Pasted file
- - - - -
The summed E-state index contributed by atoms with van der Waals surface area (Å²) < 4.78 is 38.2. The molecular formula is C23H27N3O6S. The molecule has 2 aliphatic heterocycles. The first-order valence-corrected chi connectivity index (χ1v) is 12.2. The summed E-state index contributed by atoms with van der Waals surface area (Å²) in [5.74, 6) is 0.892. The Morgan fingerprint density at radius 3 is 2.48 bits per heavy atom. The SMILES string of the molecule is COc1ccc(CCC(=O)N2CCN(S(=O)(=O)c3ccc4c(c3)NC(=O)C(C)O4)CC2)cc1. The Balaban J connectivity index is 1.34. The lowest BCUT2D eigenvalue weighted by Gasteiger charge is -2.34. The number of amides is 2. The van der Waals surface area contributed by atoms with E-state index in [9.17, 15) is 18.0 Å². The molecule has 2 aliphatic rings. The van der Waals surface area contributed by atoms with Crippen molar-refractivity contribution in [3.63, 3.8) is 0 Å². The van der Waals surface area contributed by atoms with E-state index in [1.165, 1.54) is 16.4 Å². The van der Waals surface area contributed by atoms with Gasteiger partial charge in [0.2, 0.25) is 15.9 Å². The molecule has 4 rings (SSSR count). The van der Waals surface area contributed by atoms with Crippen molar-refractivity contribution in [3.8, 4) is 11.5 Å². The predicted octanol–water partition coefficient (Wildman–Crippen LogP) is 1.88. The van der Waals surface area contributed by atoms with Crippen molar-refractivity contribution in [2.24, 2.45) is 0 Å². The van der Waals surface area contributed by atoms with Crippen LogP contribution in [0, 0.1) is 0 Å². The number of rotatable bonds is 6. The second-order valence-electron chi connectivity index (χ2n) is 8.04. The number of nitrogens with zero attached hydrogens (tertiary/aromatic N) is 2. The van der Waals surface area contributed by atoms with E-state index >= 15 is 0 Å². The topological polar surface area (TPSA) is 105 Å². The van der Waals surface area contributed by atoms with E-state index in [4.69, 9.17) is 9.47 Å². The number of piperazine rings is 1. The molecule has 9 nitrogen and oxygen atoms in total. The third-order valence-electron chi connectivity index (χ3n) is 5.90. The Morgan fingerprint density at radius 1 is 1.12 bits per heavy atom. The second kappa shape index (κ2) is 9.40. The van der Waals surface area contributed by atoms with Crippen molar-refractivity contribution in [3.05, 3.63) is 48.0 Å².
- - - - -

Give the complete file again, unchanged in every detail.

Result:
The summed E-state index contributed by atoms with van der Waals surface area (Å²) < 4.78 is 38.2. The molecular formula is C23H27N3O6S. The molecule has 2 aliphatic heterocycles. The first-order valence-corrected chi connectivity index (χ1v) is 12.2. The summed E-state index contributed by atoms with van der Waals surface area (Å²) in [5.74, 6) is 0.892. The Morgan fingerprint density at radius 3 is 2.48 bits per heavy atom. The SMILES string of the molecule is COc1ccc(CCC(=O)N2CCN(S(=O)(=O)c3ccc4c(c3)NC(=O)C(C)O4)CC2)cc1. The Balaban J connectivity index is 1.34. The lowest BCUT2D eigenvalue weighted by Gasteiger charge is -2.34. The number of amides is 2. The van der Waals surface area contributed by atoms with E-state index in [9.17, 15) is 18.0 Å². The molecule has 2 aliphatic rings. The van der Waals surface area contributed by atoms with Crippen molar-refractivity contribution in [3.63, 3.8) is 0 Å². The van der Waals surface area contributed by atoms with E-state index in [1.165, 1.54) is 16.4 Å². The van der Waals surface area contributed by atoms with Gasteiger partial charge in [0.2, 0.25) is 15.9 Å². The molecule has 4 rings (SSSR count). The van der Waals surface area contributed by atoms with Crippen molar-refractivity contribution in [3.8, 4) is 11.5 Å². The predicted octanol–water partition coefficient (Wildman–Crippen LogP) is 1.88. The van der Waals surface area contributed by atoms with Crippen molar-refractivity contribution in [2.24, 2.45) is 0 Å². The van der Waals surface area contributed by atoms with Crippen LogP contribution in [0, 0.1) is 0 Å². The number of rotatable bonds is 6. The second-order valence-electron chi connectivity index (χ2n) is 8.04. The number of nitrogens with zero attached hydrogens (tertiary/aromatic N) is 2. The van der Waals surface area contributed by atoms with E-state index >= 15 is 0 Å². The topological polar surface area (TPSA) is 105 Å². The van der Waals surface area contributed by atoms with E-state index in [4.69, 9.17) is 9.47 Å². The number of piperazine rings is 1. The molecule has 9 nitrogen and oxygen atoms in total. The third-order valence-electron chi connectivity index (χ3n) is 5.90. The Morgan fingerprint density at radius 1 is 1.12 bits per heavy atom. The second kappa shape index (κ2) is 9.40. The van der Waals surface area contributed by atoms with Crippen molar-refractivity contribution in [3.05, 3.63) is 48.0 Å².